Canada wins team relay bronze at luge World Cup
Germany's Felix Loch clinches luge World Cup title
Felix Loch of Germany clinched the overall title Sunday at the final luge World Cup meet of the season won by Germany's Andi Langenhan.
The two-day meet, an Olympic test event at Sochi's Sanki track that ends Sunday with the team relay, has tested both athletes and spectators with above-freezing temperatures and steady rain.
Langenhan, the world silver medallist , finished his two runs with a combined time of one minute 47.335 seconds, just 0.004 seconds ahead of Russia's Albert Demchenko. David Moeller of Germany finished third.
Loch, the current world and Olympic champion, finished sixth in the meet but that was enough to claim the overall World Cup title. Langenhan and Moeller were second and third, respectively.
Canadians earn bronze
In the team relay, which will be an Olympic event for the first time at Sochi next year, Langenhan joined Tatjana Huefner, Tobias Wendl and Tobias Arlt, who had won gold in the women's and men's doubles competition Saturday, to win in 2:51.553, ahead of the Russian team by 0.156 seconds.
The Canadian team of Sam Edney and Alex Gough, both of Calgary, along with doubles tandem Tristan Walker, of Cochrane, Alta., and Calgary's Justin Snith, was third in 2:51.954.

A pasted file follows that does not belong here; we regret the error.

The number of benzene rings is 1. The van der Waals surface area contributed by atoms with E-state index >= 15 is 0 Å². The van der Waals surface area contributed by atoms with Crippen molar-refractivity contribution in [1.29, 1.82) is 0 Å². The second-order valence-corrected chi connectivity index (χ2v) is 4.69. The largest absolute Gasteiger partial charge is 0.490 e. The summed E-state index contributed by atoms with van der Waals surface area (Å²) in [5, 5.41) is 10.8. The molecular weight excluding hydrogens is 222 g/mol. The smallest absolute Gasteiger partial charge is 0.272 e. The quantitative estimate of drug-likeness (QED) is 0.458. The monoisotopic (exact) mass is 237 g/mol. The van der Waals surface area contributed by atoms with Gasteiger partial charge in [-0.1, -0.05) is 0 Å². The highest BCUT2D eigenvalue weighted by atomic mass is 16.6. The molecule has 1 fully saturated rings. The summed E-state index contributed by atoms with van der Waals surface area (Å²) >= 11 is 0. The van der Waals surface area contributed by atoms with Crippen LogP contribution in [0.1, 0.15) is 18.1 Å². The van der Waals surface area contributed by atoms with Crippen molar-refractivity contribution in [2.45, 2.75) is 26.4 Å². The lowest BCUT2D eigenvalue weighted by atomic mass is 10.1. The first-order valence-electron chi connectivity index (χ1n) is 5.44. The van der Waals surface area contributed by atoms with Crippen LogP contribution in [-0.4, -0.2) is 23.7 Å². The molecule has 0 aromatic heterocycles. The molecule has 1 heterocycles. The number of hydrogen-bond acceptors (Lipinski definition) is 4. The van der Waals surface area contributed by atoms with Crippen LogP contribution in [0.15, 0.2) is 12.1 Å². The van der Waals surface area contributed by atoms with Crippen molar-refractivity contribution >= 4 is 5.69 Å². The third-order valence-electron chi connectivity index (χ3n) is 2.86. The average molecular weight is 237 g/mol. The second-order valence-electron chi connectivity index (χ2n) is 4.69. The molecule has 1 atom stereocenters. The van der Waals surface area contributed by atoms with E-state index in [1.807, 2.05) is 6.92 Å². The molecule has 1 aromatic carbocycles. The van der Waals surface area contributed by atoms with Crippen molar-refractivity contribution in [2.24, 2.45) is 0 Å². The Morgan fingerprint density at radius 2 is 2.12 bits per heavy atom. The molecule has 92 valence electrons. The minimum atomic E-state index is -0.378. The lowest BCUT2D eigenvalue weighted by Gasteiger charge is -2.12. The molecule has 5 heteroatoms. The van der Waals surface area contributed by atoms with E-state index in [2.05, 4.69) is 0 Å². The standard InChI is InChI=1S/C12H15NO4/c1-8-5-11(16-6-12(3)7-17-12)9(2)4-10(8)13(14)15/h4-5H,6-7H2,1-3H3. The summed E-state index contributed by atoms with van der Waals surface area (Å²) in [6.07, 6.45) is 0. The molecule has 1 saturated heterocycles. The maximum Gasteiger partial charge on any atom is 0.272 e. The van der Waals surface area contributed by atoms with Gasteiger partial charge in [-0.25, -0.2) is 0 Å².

"We knew the Russians would be quick, and for all three sleds in the team relay we wanted to have runs that we know are up to our standards and potential," said Edney. "We did that, and also we learned a lot about potential track conditions, equipment decisions and also where we individually have to improve our sliding.
"Overall we felt great walking away with a medal."
Germany won the team relay overall World Cup as well, with Italy in second place and the United States third.
With memories still strong of the death of Georgian's Nodar Kumaritashvili in a training run for the Vancouver Olympics, the Russian luge track has been under strong scrutiny for safety. Sliders in the two-day test event consistently spoke well of the track.
"Everyone's really enjoying it," Edney said after his second run Sunday.
Josef Fendt, head of the international luge federation, said Sunday that the test event left observers happy with the track's safety and ice condition.
"We are very happy that here we see an interesting, fast and at the same time very safe track," he said.
The track contains three counterslopes, uphill runs aimed at keeping speeds within control.
"Nothing can be found like that on other tracks," Fendt said, though he acknowledged that the rising runs make "this quite a difficult goal for the athletes."
Many of the sliders praised the order in which the curves are arranged. "The rhythm of the track is good. It's very easy to get a flow," said American Joe Mortensen.